June 2016 
Concert at the Darden Mill

The Appalachian Forest Heritage Area presents Jim O’Dell in concert at the Darden Mill. Jim's music can be heard online here. More information can be found on our facebook event page

Wednesday June 22, 2016
7:30pm

Nocturnal Adventures

By Lauren Merrill
AFHA AmeriCorps Conservation Member

There’s nothing like a sunset in West Virginia, the bright orange and pink sky stretched out across the horizon as the sun ducks underneath the towering trees atop even taller mountains. In spring, the sound of spring peepers --- tiny little frogs with surprisingly big voices --- cover the landscape with their chorus. At first, it’s the only thing you can hear, and then during the first few minutes of dusk --- birds lend their call to the cacophony. 

Sunset in Davis, West Virginia. Photo by Lauren Merrill.

For many animals, dusk is the time to come alive. Night hides them from predators or is the appropriate time to use heightened senses of smell, sight, and sound. For humans, however, or maybe more specifically me, once the sun is set, so am I --- at home or indoors. It’s a time for sleep or relaxation. It’s not a time to be crawling through the woods, afraid of beavers, bears, bobcats, or any other semi-large mammals. A snap of a twig, mostly likely from a scurrying rodent, is guaranteed to send me scurrying. 

At Canaan Valley National Wildlife Refuge however, several surveys are conducted at nighttime. These surveys give us insight into species populations and environmental quality, and are important for future management decisions. Certain species only display at dusk, like the American woodcock, a ground bird with a long beak, which spirals into the air and calls “peent” to attract a mate. Amphibians such as the American toad, pickerel frog, and green frog also take this time to appeal to females with their species-unique calls. At the end of June, July, and August, I will be conducting bat surveys, recording bat calls as they use echolocation to find prey at night. Basically, I am, and will be, spending a lot of quality time with nocturnal animals. 

At first, this was something I was not prepared for. I’m already apprehensive when alone in the woods; get rid of my ability to see, and I’m scared. However, since many organisms are nocturnal and I want to survey them in my future career, I knew it was a fear I’d eventually have to face. After two months with the occasional night survey, I can confidently say I am still nervous being outside alone in the dark. However, it is an experience I suggest everyone try. Just be sure to bring a strong flashlight.

After the sun has finally disappeared, there is a peaceful time when you can still see around you, but night is slowly encroaching. There’s a kind of still silence, aside from the peepers, as if everything in the woods has taken a collective breath before they start their serenade. The light of the sun is replaced by the light of the moon, and your eyes adjust. You realize not everything in the woods is out to get you, and you are just another creature beneath the night sky.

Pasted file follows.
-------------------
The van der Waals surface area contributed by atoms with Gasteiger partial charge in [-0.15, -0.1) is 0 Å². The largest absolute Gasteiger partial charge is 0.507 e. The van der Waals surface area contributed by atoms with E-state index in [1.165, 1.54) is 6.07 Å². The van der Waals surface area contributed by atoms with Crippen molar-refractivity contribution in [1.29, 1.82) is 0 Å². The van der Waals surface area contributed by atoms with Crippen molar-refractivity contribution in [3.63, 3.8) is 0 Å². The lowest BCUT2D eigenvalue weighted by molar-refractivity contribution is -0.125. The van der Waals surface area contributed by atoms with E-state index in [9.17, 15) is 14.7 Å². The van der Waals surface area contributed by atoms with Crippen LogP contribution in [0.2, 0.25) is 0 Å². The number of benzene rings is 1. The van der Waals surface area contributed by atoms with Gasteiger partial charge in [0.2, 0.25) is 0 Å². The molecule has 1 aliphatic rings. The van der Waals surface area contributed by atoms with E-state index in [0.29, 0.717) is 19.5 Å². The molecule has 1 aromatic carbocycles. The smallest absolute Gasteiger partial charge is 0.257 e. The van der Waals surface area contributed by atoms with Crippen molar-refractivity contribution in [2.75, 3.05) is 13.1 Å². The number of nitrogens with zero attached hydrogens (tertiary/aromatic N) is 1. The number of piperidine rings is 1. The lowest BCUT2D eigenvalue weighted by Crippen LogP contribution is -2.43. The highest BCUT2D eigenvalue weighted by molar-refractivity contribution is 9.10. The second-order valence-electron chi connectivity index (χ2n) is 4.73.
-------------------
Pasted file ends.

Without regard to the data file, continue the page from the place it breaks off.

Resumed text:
Photo by Lauren Merrill

Then you hear that horrifying snap of a twig and you put your flashlight on, imagining your worst nightmare staring back at you. The moment isn’t broken though. The beam of light has illuminated the path in front of you, allowing you to see amphibians and other creatures that have emerged from their daytime hiding spots. It’s a whole other world from the warm orange and pink glow of the sunset.

As bat surveys are going to start soon, I look forward to nights full of stars and the quiet movements of animals. I know if I get scared, I’ll sing loudly to myself or talk out loud. Most of all, I know I’ll be happy to experience something out of my comfort zone, that I wouldn’t see otherwise.

Thematic Tour Maps

By Jessica Linback
AFHA AmeriCorps Heritage Member

Just about from its inception, AFHA has sought to develop comprehensive informational materials to entice locals and tourists alike to explore the natural and cultural resources of our region. From this desire emerged the concept of the Thematic Tour Map - a set of sites within the AFHA region, mapped and summarized, related by connection to one of AFHA’s four core themes: Forestry, Nature, History, and Culture. The further development of the Thematic Tour Maps has been the primary focus of current AFHA AmeriCorps member Jessica Linback. 

The Tour Maps project has been an ambition of AFHA for years. The idea is to create a set of these tours, which would be self-guided and, in an online format, somewhat interactive. At a minimum there would be four tours, each associated with one of the four core themes of AFHA. What we have found as we have delved a bit further is that these themes may be too broad to sufficiently cover the amount of content and number of sites under the AFHA umbrella. We are currently in the process of coordinating a planning meeting to gather input on how to subdivide the categories to best suit the Thematic Tour Maps format.